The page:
Adaptive electronics for implants (w/video)

(Nanowerk Spotlight) For years, scientists and engineers have worked to design electronics which can interface with the body. However, typical silicon wafer-based electronics, which are planar and stiff, are not suited to interface with the soft, curvilinear, and dynamic environment that biology presents.
By exploiting the features of shape-memory polymer (SMP) substrates, an international team of researchers from the University of Tokyo and the University of Texas, Dallas, has now demonstrated a unique form of adaptive electronics which softly conform or deploy into 3D shapes after exposure to a stimulus. The resulting organic thin-film transistors (OTFTs) can change their mechanical properties from rigid and planar, to soft and compliant, in order to enable soft and conformal wrapping around 3D objects, including biological tissue.
The results have been published in the April 15, 2014 online edition of Advanced Materials ("Mechanically Adaptive Organic Transistors for Implantable Electronics").
"With this work, we are demonstrating the first electronic device which is fabricated while flat and rigid using adapted microelectronics techniques, but which softens and adapts to the morphology of soft tissue after exposure to physiological conditions, Jonathan Reeder, a PhD student in Prof. Walter Voit's Advanced Polymer Research Lab at UT Dallas, and the paper's first author, tells Nanowerk. "Additionally, these transistors can be made to deploy into 3D shapes in response to heat, which could have useful applications in electronics which can grip tissue such as nerves, blood vessels, or muscles."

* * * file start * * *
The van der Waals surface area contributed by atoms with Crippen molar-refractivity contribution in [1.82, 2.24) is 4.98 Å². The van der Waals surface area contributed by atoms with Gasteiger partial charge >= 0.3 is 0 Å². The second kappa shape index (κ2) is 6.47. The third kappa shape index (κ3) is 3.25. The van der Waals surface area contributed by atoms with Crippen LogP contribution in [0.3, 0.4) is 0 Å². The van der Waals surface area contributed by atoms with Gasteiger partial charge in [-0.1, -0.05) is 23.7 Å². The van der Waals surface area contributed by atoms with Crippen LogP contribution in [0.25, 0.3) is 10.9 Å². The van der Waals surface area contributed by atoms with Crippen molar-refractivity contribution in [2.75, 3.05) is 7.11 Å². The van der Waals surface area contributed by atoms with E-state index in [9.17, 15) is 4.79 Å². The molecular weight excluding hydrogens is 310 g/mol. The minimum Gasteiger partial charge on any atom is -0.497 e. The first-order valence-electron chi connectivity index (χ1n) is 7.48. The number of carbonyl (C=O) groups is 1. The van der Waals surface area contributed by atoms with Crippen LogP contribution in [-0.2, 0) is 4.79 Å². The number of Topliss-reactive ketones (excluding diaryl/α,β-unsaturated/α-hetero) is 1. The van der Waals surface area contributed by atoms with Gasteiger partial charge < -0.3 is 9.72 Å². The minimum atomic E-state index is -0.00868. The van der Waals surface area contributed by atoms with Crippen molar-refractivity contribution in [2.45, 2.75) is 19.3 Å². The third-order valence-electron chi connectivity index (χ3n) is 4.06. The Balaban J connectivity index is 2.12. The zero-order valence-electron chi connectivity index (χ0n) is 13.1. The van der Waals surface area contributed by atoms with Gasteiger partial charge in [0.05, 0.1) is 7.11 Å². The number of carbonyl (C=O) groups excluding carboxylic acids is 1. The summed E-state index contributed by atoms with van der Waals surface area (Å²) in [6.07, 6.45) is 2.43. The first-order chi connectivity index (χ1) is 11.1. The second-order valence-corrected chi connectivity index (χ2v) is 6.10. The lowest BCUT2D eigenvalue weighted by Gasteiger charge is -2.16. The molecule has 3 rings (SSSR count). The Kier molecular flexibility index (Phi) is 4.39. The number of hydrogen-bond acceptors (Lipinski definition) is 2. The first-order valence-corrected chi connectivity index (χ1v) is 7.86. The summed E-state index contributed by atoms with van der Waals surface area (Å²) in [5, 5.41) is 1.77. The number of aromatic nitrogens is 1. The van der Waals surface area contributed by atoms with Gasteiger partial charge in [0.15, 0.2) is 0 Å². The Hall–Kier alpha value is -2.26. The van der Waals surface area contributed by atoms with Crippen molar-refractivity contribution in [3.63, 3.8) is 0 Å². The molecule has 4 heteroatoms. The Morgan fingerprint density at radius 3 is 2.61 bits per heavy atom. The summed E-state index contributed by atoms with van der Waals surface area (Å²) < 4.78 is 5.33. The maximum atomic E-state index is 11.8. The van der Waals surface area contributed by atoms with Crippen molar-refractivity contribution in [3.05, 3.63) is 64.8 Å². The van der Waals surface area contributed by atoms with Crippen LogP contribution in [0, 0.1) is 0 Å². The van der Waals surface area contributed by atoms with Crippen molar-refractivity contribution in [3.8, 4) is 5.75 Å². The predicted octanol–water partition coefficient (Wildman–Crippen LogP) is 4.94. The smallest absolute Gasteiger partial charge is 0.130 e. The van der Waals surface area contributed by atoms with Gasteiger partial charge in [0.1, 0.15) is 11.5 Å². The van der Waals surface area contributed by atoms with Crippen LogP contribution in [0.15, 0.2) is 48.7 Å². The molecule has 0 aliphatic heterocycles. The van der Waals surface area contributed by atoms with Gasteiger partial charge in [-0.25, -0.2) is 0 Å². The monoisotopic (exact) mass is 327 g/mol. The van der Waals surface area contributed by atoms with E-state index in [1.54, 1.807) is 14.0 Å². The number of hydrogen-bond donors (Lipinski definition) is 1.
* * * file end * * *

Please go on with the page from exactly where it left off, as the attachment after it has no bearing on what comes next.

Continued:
Illustration of an organic thin-film transistor on an shape-memory polymer substrate conforming to warm surface
Illustration of an organic thin-film transistor on an shape-memory polymer substrate conforming to warm surface. (Image: Voit lab, University of Texas, Dallas)
Flexible electronics have been fabricated on many types of plastic substrates, but typically the softening temperature of the plastic is well above or well below body temperature. As a result, these devices exhibit the the same mechanical properties (stiffness and shape) no matter their environment.
"By specifically engineering the electronic substrate to soften in response to body temperature and humidity, we allow electronics to adapt to the dynamic and curvilinear environment inside the body, all while maintaining excellent electrical properties," explains Reeder.
Shape memory polymers are smart materials capable of storing a metastable shape and returning in a controlled manner to a globally stable shape upon response to a stimulus, such as heat or light. However, as the researchers point out, in order to fabricate organic thin-film transistors on SMPs for implantable electronics, it is critical to simultaneously achieve both high mobility and low voltage operation of OTFTs on shape changing substrates which adapt at physiologically relevant temperatures; this will enable the detection of small body signals and limit undesirable physiological responses.
Another crucial criteria for OTFTs on SMP substrates for implants is the reliability and stability of the devices inside the body.